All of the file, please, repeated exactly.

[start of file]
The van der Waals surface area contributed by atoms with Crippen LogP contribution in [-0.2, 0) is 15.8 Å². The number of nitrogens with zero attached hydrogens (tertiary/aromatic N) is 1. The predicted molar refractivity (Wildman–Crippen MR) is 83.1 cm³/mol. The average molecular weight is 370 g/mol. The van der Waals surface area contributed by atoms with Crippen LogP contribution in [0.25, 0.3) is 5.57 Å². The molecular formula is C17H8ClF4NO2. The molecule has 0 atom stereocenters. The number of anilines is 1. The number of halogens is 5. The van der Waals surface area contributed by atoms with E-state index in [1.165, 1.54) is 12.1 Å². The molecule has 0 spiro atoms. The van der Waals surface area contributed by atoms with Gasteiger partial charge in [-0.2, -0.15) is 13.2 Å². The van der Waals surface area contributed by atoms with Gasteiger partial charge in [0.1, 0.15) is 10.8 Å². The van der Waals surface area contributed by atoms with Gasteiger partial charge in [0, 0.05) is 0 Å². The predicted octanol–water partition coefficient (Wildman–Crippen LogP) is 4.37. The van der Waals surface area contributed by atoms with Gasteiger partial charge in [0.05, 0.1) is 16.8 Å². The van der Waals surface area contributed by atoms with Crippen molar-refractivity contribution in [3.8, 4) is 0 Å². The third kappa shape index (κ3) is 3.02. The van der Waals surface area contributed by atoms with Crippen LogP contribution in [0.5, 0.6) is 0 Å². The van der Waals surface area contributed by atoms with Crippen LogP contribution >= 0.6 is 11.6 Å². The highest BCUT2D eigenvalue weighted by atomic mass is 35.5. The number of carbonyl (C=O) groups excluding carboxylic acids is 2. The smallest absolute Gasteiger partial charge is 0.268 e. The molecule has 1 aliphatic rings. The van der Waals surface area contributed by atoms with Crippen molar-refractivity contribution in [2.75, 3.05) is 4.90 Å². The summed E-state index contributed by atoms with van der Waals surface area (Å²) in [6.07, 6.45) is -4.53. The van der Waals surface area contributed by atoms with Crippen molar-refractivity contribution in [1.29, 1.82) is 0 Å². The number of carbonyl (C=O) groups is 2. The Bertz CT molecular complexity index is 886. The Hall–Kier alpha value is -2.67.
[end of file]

The van der Waals surface area contributed by atoms with Crippen LogP contribution in [-0.2, 0) is 15.8 Å². The number of nitrogens with zero attached hydrogens (tertiary/aromatic N) is 1. The predicted molar refractivity (Wildman–Crippen MR) is 83.1 cm³/mol. The average molecular weight is 370 g/mol. The van der Waals surface area contributed by atoms with Crippen LogP contribution in [0.25, 0.3) is 5.57 Å². The molecular formula is C17H8ClF4NO2. The molecule has 0 atom stereocenters. The number of anilines is 1. The number of halogens is 5. The van der Waals surface area contributed by atoms with E-state index in [1.165, 1.54) is 12.1 Å². The molecule has 0 spiro atoms. The van der Waals surface area contributed by atoms with Gasteiger partial charge in [-0.2, -0.15) is 13.2 Å². The van der Waals surface area contributed by atoms with Gasteiger partial charge in [0.1, 0.15) is 10.8 Å². The van der Waals surface area contributed by atoms with Gasteiger partial charge in [0, 0.05) is 0 Å². The predicted octanol–water partition coefficient (Wildman–Crippen LogP) is 4.37. The van der Waals surface area contributed by atoms with Gasteiger partial charge in [0.05, 0.1) is 16.8 Å². The van der Waals surface area contributed by atoms with Crippen molar-refractivity contribution in [3.8, 4) is 0 Å². The third kappa shape index (κ3) is 3.02. The van der Waals surface area contributed by atoms with Crippen LogP contribution in [0.5, 0.6) is 0 Å². The van der Waals surface area contributed by atoms with Crippen LogP contribution >= 0.6 is 11.6 Å². The highest BCUT2D eigenvalue weighted by atomic mass is 35.5. The number of carbonyl (C=O) groups excluding carboxylic acids is 2. The smallest absolute Gasteiger partial charge is 0.268 e. The molecule has 1 aliphatic rings. The van der Waals surface area contributed by atoms with Crippen molar-refractivity contribution in [2.75, 3.05) is 4.90 Å². The summed E-state index contributed by atoms with van der Waals surface area (Å²) in [6.07, 6.45) is -4.53. The van der Waals surface area contributed by atoms with Crippen molar-refractivity contribution in [1.29, 1.82) is 0 Å². The number of carbonyl (C=O) groups is 2. The Bertz CT molecular complexity index is 886. The Hall–Kier alpha value is -2.67.